The Hebrew word panim translated as "face" can also be translated as "presence." That would be like God's very essence. –  H3br3wHamm3r81 Jan 21 '13 at 2:54
    
@H3br3wHamm3r81 Thanks, I didn't know that! But how does this resolve the apparent contradiction? Is the Hebrew word in 33:11 different from the word in 33:23? –  user2300 Jan 21 '13 at 3:05
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@ymar: They are the same word, but slightly different context. In Exo. 33:11, it says that God spoke with Moshe panim el-panim. This is clarified by the phrase "like a man speaks to his friend." Imagine how you speak with your friend. Thus, He spoke amicably to him, and panim el-panim could essentially be an idiomatic expression. However, in Exo. 33:23, G-d said that Moshe could not see His panim. –  H3br3wHamm3r81 Jan 21 '13 at 3:23
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@ymar Maimonides does in fact deal with this apparent contradiction in another of his famous works - "The Guide for the Perplexed" (Part 1 Chapter 37, English translation here). –  Michoel Jan 21 '13 at 4:26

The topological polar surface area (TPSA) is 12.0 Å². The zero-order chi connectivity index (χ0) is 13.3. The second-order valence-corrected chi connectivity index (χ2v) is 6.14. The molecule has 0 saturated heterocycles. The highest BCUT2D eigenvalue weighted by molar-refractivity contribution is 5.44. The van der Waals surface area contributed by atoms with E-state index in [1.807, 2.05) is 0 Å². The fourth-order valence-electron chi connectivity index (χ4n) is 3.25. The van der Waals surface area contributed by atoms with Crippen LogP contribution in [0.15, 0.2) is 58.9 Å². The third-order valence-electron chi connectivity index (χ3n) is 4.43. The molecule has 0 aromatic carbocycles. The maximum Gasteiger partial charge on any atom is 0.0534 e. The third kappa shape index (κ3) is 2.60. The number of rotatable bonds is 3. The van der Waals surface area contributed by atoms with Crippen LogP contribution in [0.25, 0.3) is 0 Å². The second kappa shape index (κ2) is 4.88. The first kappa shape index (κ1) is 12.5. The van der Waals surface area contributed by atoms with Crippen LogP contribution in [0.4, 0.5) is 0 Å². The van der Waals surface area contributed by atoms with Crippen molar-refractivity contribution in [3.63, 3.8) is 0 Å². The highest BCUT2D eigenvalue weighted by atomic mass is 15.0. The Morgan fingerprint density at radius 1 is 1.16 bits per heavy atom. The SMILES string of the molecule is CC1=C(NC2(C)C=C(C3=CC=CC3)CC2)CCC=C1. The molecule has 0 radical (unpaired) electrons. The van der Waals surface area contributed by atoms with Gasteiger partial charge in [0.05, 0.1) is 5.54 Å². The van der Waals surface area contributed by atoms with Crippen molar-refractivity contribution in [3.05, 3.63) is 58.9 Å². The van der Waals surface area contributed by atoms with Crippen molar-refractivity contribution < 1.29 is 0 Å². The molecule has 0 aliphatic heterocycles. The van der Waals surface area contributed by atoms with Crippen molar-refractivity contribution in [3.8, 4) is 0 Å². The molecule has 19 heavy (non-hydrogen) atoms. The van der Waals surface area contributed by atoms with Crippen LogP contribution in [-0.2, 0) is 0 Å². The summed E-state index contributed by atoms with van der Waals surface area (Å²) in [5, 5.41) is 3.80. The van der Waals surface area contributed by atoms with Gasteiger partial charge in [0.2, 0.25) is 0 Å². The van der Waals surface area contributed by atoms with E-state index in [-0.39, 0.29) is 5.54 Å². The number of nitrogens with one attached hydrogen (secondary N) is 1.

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In the Babylonian Talmud, the rabbis were attempting to resolve the supposed contradiction between Isa. 6:2 ("I saw G-d") and Exo. 33:20 ("no man can see Me and live").

In tractate Yevamot 49b, it is written,

"I saw G-d" is [understood] in accordance with what was taught: All the prophets looked into a mirror that is not clear, but Moshe looked into a clear mirror.

ואראה את ה' כדתניא כל הנביאים נסתכלו ב שאינה מאירה משה רבינו נסתכל באספקלריא המאירה

The ancients didn't have glass mirrors as we have today. Rather, they used a polished piece of metal in order to see themselves (e.g., Pliny, Natural Histories, Book 33, §45). In time, a polished piece of metal will dull and oxidize, causing the appearance of the object in the mirror to become obscured. Thus, while the person looking into the mirror is looking at himself, the obscurity precludes him from actually seeing a reality.

Dani'el saw God, but not an absolute and ultimate reality. Rather, he saw a mere semblance. In addition, G-d did not appear to Dani'el in person, but rather, Dani'el had a dream and visions in his head (Dan. 7:2).